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Wednesday, June 11, 2008

TweetThis! A very sad story. Challenge to healthcare!

The following article was written by a fellow school mate.I am without words but wonder, what's life all about?Perhaps it's because I am too stupid to understand, or equally - incompetent anserine who can't comprehend - even such important things that gives meaning to life?Eagerly waiting for that day when struggling and suffering will be NO MORE but happiness and rejoicing!Can we go now? I mean, who are we waiting for? (please forgive my twisted mind, remember am stupid to understand? okay, too stupid... well, not that way)But why?Read on...

Cycles of powerlessness: How can we improve the health system? 
By Dr. Hamisi Kigwangalla

I woke up today reeling from nightmares of what is happening to poor people in Tanzania. I was recently in Tabora conducting research on reproductive health, where I had an opportunity to interview a man who consented to participate in our research. He willingly agreed to share his experiences on the barriers to accessing reproductive health services. His distressing story illustrates the experience of many people across the country.

The whole story starts with this beautiful young lady who got married to this fine young man. The woman got pregnant after some time. She went to the nearby antenatal clinic for care and was advised by the health workers there to go to Kitete general hospital for delivery. But due to lack of finances the family decided not to go to Kitete and rather to go to a traditional birth attendant.

Unfortunately, when the day came the woman didn’t immediately notice that she was in labour. When she finally realized and told her mother-in-law, she was told to just wait and be strong, because she is a woman. So she waited. At night, the pain became aggravating and grew stronger and stronger. She woke her husband, who was fast asleep and drunk, but he assured her everything was alright and that she should wait as his mother had earlier said, because she knows better.

Finally, he noticed his wife groaning and struggling. They quickly awoke the whole family and took her in a cow-pulled cart to the traditional birth attendant, where they were confident that they will receive delivery services. When the traditional birth attendant came and examined the lady in the cart, she quickly noticed that the head of the baby could easily be seen. Upon further examination, she noticed that the woman had twins and that she had lost a lot of blood. Realizing she could not help, the birth attendant told them to rush to the nearby dispensary. It was very late at night and not even a single car passed that way. Suddenly the woman became too tired even to cry. Her movement decreased. The situation was desperate. The husband was sobbing and his cheeks were full of tears. Everyone was quiet, perhaps begging mercy from God. When the midwife was awakened, she quickly jumped off her bed and went to examine the woman. She noticed the woman had twins, had lost a lot of blood and that both the mother and babies were distressed. She opted to call the ambulance from Kitete and at the same time to infuse the patient. She knew she could not be of any further assistance.The poor woman struggled to wait for the ambulance to no avail. The husband sat beside his wife, weeping calmly, his heart full of guilt. As minutes passed, he became aware of the reality that his wife was dying. No sooner than the ambulance arrived, the woman passed away. This is a testimony from the husband.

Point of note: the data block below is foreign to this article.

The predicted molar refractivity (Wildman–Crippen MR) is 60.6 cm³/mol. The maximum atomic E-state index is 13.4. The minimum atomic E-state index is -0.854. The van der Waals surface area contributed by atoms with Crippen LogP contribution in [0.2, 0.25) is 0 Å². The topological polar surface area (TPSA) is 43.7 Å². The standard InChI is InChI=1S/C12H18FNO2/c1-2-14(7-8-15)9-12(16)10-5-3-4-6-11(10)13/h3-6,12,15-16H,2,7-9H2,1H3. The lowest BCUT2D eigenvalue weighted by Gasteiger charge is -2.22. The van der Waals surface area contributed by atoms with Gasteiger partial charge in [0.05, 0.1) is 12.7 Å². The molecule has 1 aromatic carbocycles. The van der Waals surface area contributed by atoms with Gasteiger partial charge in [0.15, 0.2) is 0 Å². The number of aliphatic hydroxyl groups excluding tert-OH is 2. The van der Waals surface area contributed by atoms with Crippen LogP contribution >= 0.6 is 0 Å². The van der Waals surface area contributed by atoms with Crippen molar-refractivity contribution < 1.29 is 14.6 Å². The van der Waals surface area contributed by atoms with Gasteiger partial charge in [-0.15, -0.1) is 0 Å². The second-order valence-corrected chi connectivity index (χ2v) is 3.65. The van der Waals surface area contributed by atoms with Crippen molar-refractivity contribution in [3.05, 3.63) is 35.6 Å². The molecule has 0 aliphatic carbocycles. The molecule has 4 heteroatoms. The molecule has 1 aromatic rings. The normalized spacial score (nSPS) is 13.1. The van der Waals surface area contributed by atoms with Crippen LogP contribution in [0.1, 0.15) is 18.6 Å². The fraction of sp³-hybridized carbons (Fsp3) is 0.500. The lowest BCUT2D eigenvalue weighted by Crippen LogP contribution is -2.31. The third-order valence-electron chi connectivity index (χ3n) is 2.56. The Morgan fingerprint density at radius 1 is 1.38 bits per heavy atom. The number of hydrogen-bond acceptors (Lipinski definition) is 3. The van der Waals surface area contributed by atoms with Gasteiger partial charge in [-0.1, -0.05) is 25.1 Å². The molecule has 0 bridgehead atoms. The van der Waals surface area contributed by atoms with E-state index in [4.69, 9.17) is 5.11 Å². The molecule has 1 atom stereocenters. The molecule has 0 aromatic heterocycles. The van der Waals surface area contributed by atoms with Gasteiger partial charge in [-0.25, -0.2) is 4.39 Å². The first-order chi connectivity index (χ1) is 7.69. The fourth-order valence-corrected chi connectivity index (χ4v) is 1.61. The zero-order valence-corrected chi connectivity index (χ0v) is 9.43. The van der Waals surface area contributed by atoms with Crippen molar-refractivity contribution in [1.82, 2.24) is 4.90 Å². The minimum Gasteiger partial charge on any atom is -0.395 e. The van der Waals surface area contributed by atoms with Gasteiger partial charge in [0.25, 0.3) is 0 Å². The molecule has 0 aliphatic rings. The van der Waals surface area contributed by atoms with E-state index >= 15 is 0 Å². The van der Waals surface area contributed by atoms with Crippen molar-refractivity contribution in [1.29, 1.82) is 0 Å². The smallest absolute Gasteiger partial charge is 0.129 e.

To this moment, he still cries for his dead wife and twin children. He lost the three most important people in his life in one day. I listened to the story with a chill, as I became aware of the multiple barriers that so many people in this country have to face. These barriers contribute to “cycles of powerlessness.”

The first cycle is within the individual; he or she has to be liberated and enabled to demand for his or her rights. This entails a person who is confident and can make decisions about his or her life and his or her children. Unfortunately many people – especially women – remain trapped in this cycle by a lack of information and autonomy.

Second, a person must overcome barriers imposed by people who have the most direct influence over their lives; i.e. their in-laws and their own families.

Third, there are barriers imposed by the social environment (community) and fourth by the health system. All these barriers create a cycle that is difficult to break – particularly for poor women.

These barriers reflect the obstacles to achieving health equity for women and children in Tanzania. The fact that about 80 percent of Tanzanians live in rural areas, and that more than half of all births occur outside health facilities, compels a strong case towards reforming the health system. We must target improvements in primary health care in order to improve the security of the poor majority living in rural areas. The Government should direct more resources to strengthening primary health care services bringing them closer to the people. Will the budget that is going to be tabled next month in Parliament reflect this?

Dr. Hamisi Kigwangalla is an independent public health consultant and social justice activist. Call 0715636963 or Email hkigwangalla@GMail.com 
ENDS771 Words

1 feedback :

Frank said... Mon Nov 10, 05:16:00 AM MST  

Very sad and...true! But it is necessary first of all to instruct people of the villages, to give seminars, to teach more and better in schools starting in primaries schools. A lot of ignorance and old traditions...

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